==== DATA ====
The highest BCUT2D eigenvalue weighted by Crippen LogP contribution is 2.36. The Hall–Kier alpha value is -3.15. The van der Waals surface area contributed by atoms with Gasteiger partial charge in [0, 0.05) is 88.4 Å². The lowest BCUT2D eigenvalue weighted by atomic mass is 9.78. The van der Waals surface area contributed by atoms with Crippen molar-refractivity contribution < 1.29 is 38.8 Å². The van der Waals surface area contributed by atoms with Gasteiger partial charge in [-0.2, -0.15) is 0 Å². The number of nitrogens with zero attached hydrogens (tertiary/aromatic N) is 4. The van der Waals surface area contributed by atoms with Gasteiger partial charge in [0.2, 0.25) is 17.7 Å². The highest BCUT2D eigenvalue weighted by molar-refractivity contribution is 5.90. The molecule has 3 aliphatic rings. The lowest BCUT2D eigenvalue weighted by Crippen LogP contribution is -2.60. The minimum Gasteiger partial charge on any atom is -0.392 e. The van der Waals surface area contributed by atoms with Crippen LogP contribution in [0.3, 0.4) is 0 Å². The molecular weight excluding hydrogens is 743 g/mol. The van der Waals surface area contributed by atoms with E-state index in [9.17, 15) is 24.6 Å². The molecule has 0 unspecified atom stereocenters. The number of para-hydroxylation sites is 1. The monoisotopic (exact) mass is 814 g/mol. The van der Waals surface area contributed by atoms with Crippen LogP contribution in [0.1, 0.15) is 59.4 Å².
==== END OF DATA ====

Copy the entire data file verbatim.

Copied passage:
The highest BCUT2D eigenvalue weighted by Crippen LogP contribution is 2.36. The Hall–Kier alpha value is -3.15. The van der Waals surface area contributed by atoms with Gasteiger partial charge in [0, 0.05) is 88.4 Å². The lowest BCUT2D eigenvalue weighted by atomic mass is 9.78. The van der Waals surface area contributed by atoms with Crippen molar-refractivity contribution < 1.29 is 38.8 Å². The van der Waals surface area contributed by atoms with Gasteiger partial charge in [-0.2, -0.15) is 0 Å². The number of nitrogens with zero attached hydrogens (tertiary/aromatic N) is 4. The van der Waals surface area contributed by atoms with Gasteiger partial charge in [0.2, 0.25) is 17.7 Å². The highest BCUT2D eigenvalue weighted by molar-refractivity contribution is 5.90. The molecule has 3 aliphatic rings. The lowest BCUT2D eigenvalue weighted by Crippen LogP contribution is -2.60. The minimum Gasteiger partial charge on any atom is -0.392 e. The van der Waals surface area contributed by atoms with Crippen LogP contribution in [0.3, 0.4) is 0 Å². The molecular weight excluding hydrogens is 743 g/mol. The van der Waals surface area contributed by atoms with E-state index in [9.17, 15) is 24.6 Å². The molecule has 0 unspecified atom stereocenters. The number of para-hydroxylation sites is 1. The monoisotopic (exact) mass is 814 g/mol. The van der Waals surface area contributed by atoms with Crippen LogP contribution in [0.1, 0.15) is 59.4 Å².